We are glad to see these Lectures gathered together in one volume, and issuing from the press under a most valuable preface from the pen of the Chancellor of Chester. A more useful volume for young Teachers has not appeared for a long time. Closet Hymns and Poems. By JAMES EDMESTON. 24mo.

London: Religious Tract Society.

We have often been refreshed with the poetic effusions of this sound Christian man. There is a real taste as well as right sentiment in his productions, and the little work now before us is not a whit behind the rest. We can strongly recommend it to our readers. Children's Stories in Children's Words. London: Reli.

gious Tract Society.

We are glad to see this excellent Society aiming at greater simplicity of diction. Still, if we had aimed at writing a little book under such a title, we should have adopted even simpler language than this. It is however an admirable beginning book, either for school purposes or for rewards. The Child's First Picture Book. London: Steill.

The new mode of teaching the alphabet and first les sons adopted in this little book is well deserving of consideration.

The Catechism of the Church of England familiarly explained; intended for Teachers in Sunday-schools, and for all who are engaged in the Scriptural Instruction of Youth. By the Rev. W. S. BRAHAM, A. M. London : Nisbet.

It is refreshing in these cold, dark days to turn to any modern explanation of the Church Catechism which is thoroughly Scriptural. Our readers will not regret that we have directed them to this valuable little manual. Missionary Hymns, for the use of children. By the

Author of “Sabbath Bells.” London: Hamilton and Adams.

Here is indeed a good threepenny worth of original poetry, in quality as well as quantity. Our readers will already have been glad that we have introduced them to the Author's “Sabbath Bells,” and they will not be sorry to be guided by the sound of those Bells to these Missionary Hymns. Daily Hints for the Year; . or Texts from the Holy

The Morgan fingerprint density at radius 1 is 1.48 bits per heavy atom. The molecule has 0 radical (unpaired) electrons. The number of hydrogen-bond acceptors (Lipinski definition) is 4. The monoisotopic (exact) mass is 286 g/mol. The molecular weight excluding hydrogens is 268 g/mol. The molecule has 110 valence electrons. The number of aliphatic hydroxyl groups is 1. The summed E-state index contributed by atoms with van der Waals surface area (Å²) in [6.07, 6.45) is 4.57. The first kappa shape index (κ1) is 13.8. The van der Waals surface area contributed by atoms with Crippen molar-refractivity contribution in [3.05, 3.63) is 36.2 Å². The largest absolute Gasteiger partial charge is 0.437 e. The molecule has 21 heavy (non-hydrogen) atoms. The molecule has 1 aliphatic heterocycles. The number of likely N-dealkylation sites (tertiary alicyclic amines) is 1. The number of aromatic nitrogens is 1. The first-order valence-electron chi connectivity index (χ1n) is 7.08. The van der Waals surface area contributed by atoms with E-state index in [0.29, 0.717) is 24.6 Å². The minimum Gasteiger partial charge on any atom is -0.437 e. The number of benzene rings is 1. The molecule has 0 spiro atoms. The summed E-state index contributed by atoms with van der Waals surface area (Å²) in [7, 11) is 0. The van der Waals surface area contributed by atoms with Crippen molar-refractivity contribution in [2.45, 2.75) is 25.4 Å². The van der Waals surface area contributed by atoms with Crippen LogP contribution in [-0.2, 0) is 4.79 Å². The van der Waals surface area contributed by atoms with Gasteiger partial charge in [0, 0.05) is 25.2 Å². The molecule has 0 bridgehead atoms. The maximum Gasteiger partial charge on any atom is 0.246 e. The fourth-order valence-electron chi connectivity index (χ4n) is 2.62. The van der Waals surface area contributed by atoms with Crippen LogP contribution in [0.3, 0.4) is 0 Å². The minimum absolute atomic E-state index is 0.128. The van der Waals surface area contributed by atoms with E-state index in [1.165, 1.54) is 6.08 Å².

Scriptures : illustrated by interesting anecdotes and appropriate verses. Compiled for children's daily reading. 12mo. pp. 366. London: Hamilton and Adams.

This little volume is really an acquisition. Its simplicity commends it even for very little children, while to the young in general it cannot fail to prove acceptable and useful. Sie ist Religious Instruction in a graduated series of Lessons for

Young Children. By the Author of “Lessons on Objects,” &c. 12mo. pp. 226. London: Seelev.

This excellent work commences with instruction adapted to the first dawning of the infant mind, advancing progressively to children of the ages of nine or ten. The lessons, as the author states, have the advantage of having been tested in the school-room. We have no doubt that the Author's hope, that the work may prove a help to Christian parents and teachers, will be largely realized.


SCHOOL. It is humbly hoped that by these verses, together with the texts of Scripture referred to, being early impressed upon the minds of the young, they may, through God's blessing, be preserved from the shares of Popery, and led into the true way to obtain peace of mind. It will be observed, that the doctrines of auricular confession (that is private confession to a priest), praying to saints, penances and satisfactions, and purgatory, are denied in the verses, though not expressly named, and clearly refuted by the texts. Newark, Jan. 7th, 1846.

We must to God our sins confess,

And pray to him alone;
For only he our souls can bless
With pardon from his throne.

Isaiah xliii. 25.
We must not pray to saints in heaven

For us to intercede;
For One alone to man is given,

One Advocate to plead.
John xiv. 6. Acts iv. 12. Rom. viii. 34. I Tim. ii. 5.

Heb. iv. 14–16. 1 John ü. 1, 2.
Jesus, who once a ransom gave,

Sufficient, full, and free,
He to the uttermost can save
The souls that to him flee.

Rom. vi. 23. Heb. vii. 24, 25.
No works or penances for sin

Can cleanse a single stain :
To change the Ethiopian's skin,

The ocean's streams are vain.
Eph. ii. 8, 9. Titus iii. 4, 5. Rom. xi. 6.
But He who shed his precious blood,

Our dreadful debt to pay,
Can rid us of our guilty load,

And take it, quite away.
Matt. xi. 28. Micah vii. 18, 19. Rom. v. 1, 2..
He welcomes to his heavenly home

The vilest of our race;
He bids the needy sinner come,
And taste his love and grace.

Isaian lv. l. Rev. xxii: 17.